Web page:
PRIDE: Well, you mentioned some good ones, from "I Need Love," to "Get Up and Get Out." But for example, "Ready or Not" by the Fugees is a great song. And it basically talks about their - I liken it to the childhood game Hide and Seek, where, you know, you're counting and it's this after you're counting, you're able to say ready or not, here I come. And that's kind of how I've attempted to describe my work in that the world may not be ready for hip-hop. The world may not be ready for me, but ready or not, here I come.

CONAN: Mm-hmm.

PRIDE: So, it's basically me using hip-hop and sort of flipping it into a positive way that I can be able to motivate myself, that I can be able to better my life.

CONAN: A theme song for the day almost.

PRIDE: Exactly.

CONAN: Uh-huh. There's one you read about the song, "The Breaks" by Kurtis Blow and this is - "The Breaks" in his version, your woman leaves, the IRS is knocking down your door, you've already lost your job, your phone bill has hit the roof, and the mob is after you. Life really can't get any worse, you write.

PRIDE: Right. And the great thing about "The Breaks" is that Kurtis Blow is doing some interesting things creatively in the song. The break in hip-hop is that point in the song where the lyrics fade out, the instrumental and the percussion takes center stage, and the B-boys, the break-boys or the break- girls would come on to the dance floor and their thing.

So, in "The Breaks,' Kurtis Blow is basically saying, you know, we all suffer from these periods in our life where things don't seem to be going right. But there is a time where you can air out your frustrations and why not air it out on the dance floor. I mean, other people have other ways that they air out their frustration, but for Kurtis Blow, who was a former B-boy, that was his way. So, he shaped the song to have several of these breaks in it. So, it's kind of a play on words in his - a play on words - a creative word play that he was doing here.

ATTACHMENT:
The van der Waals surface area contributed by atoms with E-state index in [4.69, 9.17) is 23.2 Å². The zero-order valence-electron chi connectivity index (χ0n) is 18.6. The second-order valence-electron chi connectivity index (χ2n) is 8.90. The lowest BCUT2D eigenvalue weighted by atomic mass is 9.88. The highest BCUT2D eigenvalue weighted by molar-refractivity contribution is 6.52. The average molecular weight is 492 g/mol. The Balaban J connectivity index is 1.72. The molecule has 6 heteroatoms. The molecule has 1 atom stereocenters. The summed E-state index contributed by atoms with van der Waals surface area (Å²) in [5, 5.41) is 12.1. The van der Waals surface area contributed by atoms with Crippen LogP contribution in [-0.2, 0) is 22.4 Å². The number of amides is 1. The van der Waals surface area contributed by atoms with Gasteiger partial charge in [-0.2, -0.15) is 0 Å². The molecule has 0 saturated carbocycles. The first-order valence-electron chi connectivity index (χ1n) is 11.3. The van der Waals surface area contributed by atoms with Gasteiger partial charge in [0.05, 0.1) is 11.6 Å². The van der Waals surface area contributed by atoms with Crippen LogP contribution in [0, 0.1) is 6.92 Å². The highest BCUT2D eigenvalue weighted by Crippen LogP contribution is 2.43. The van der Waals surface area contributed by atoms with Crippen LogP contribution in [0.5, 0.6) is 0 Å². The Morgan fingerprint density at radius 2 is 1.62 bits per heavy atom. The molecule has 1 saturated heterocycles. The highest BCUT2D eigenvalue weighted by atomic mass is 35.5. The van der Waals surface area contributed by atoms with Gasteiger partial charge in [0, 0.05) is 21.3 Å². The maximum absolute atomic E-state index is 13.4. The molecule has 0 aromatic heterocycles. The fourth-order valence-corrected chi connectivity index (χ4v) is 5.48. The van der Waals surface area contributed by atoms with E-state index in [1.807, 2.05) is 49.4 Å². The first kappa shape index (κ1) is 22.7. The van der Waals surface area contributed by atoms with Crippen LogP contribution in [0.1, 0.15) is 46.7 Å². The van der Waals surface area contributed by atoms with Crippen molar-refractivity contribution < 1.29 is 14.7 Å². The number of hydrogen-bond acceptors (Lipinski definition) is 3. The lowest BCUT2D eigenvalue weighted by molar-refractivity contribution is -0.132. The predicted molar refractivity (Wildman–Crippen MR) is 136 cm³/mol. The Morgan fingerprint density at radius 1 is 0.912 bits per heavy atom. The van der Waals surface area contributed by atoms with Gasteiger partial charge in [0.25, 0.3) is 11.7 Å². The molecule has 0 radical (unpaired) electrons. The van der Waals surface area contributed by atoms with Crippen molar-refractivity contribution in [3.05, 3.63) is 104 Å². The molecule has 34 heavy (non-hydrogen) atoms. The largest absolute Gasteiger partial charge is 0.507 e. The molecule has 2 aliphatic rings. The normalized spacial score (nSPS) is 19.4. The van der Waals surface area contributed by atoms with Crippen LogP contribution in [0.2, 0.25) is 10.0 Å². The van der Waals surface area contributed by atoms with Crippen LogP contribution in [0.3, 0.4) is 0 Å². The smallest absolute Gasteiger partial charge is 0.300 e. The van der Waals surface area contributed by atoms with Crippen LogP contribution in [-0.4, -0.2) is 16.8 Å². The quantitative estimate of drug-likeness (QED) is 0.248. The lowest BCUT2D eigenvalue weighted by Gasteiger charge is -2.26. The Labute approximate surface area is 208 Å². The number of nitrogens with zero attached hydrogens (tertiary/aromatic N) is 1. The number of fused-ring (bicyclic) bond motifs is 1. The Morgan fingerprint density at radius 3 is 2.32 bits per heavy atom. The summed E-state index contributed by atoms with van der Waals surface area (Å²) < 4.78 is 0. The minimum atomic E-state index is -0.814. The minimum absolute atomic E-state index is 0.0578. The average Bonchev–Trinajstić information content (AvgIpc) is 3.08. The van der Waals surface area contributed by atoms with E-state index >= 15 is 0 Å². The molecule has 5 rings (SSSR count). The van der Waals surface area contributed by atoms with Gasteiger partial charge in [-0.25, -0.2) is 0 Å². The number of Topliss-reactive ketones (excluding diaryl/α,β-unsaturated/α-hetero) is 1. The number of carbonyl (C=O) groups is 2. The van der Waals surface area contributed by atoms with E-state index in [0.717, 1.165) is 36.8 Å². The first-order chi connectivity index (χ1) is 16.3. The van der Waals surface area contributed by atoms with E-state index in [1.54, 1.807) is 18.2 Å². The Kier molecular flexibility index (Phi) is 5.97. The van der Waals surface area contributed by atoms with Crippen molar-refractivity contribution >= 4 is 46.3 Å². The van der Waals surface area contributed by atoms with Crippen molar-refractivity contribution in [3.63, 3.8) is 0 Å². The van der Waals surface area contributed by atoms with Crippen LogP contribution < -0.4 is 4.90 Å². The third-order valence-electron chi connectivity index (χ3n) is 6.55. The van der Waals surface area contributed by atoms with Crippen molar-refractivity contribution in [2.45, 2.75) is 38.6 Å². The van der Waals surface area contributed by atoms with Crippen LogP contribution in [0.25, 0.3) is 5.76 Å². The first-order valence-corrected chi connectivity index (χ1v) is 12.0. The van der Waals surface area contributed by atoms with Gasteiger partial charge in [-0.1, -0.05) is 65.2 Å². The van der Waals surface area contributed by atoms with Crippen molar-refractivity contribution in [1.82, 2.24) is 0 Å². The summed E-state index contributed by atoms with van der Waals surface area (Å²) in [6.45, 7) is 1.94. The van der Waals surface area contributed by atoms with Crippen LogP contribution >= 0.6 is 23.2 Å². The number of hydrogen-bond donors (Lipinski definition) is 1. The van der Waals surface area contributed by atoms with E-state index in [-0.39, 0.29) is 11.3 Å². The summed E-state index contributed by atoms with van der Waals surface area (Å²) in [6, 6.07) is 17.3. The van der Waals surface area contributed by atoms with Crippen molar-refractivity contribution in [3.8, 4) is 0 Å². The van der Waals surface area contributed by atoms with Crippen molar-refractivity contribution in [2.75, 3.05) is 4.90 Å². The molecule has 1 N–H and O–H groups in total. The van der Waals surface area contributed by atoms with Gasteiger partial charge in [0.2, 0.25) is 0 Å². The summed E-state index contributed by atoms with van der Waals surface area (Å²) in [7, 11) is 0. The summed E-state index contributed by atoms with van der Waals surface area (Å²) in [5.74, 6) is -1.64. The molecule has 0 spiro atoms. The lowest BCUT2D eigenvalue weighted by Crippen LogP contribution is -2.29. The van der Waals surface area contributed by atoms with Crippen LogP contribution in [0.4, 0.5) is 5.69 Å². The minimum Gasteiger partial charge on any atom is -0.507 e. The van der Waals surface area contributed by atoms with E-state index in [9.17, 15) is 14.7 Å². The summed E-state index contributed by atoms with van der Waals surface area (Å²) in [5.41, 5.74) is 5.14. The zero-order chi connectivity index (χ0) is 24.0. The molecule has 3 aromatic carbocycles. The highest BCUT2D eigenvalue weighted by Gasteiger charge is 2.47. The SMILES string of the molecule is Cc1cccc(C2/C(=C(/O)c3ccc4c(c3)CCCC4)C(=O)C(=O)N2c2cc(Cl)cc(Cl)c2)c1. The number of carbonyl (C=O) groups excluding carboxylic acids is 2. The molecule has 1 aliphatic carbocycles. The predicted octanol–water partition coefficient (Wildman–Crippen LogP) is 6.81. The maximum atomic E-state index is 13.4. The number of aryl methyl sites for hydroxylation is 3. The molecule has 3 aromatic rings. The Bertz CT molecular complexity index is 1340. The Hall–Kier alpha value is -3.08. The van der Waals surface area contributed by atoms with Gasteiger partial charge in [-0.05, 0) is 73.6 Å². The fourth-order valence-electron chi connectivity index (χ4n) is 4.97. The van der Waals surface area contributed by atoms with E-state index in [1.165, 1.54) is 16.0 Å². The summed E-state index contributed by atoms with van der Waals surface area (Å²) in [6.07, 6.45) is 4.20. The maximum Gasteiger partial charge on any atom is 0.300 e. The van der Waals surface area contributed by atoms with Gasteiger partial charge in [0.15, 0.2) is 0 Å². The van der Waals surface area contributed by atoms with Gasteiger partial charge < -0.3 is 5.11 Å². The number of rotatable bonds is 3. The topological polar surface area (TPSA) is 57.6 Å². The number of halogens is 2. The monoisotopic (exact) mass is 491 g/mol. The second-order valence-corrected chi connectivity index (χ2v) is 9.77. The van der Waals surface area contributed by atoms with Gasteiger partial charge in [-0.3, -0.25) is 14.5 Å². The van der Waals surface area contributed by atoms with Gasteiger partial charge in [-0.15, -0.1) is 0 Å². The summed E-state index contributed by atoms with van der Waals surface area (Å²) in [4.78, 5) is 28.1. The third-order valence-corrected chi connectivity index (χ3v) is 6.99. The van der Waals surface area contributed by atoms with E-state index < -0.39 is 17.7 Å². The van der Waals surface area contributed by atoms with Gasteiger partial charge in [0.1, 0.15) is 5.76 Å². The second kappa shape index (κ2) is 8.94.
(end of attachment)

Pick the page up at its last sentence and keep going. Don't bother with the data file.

CONAN: But breaks is also the breaks of life. This is an inevitable part of everything. This is universal.

PRIDE: Exactly. It's very universal.

CONAN: There's a lot in hip-hop as a rule, though, that a lot of find objectionable.

PRIDE: That's true and I can see how they feel that way. For me, I feel that the dominant image of hip-hop is definitely one that is synonymous with, you know, half-naked women and drug dealers that - who disrespect them. But...

CONAN: Mm-hmm.

PRIDE: ...I realized that hip-hop is more diverse than that. And I'm interested in ushering in a balance and showing some counter-images and showing through "The Message," that there are songs out there that are meaningful and, you know, have universal themes in them.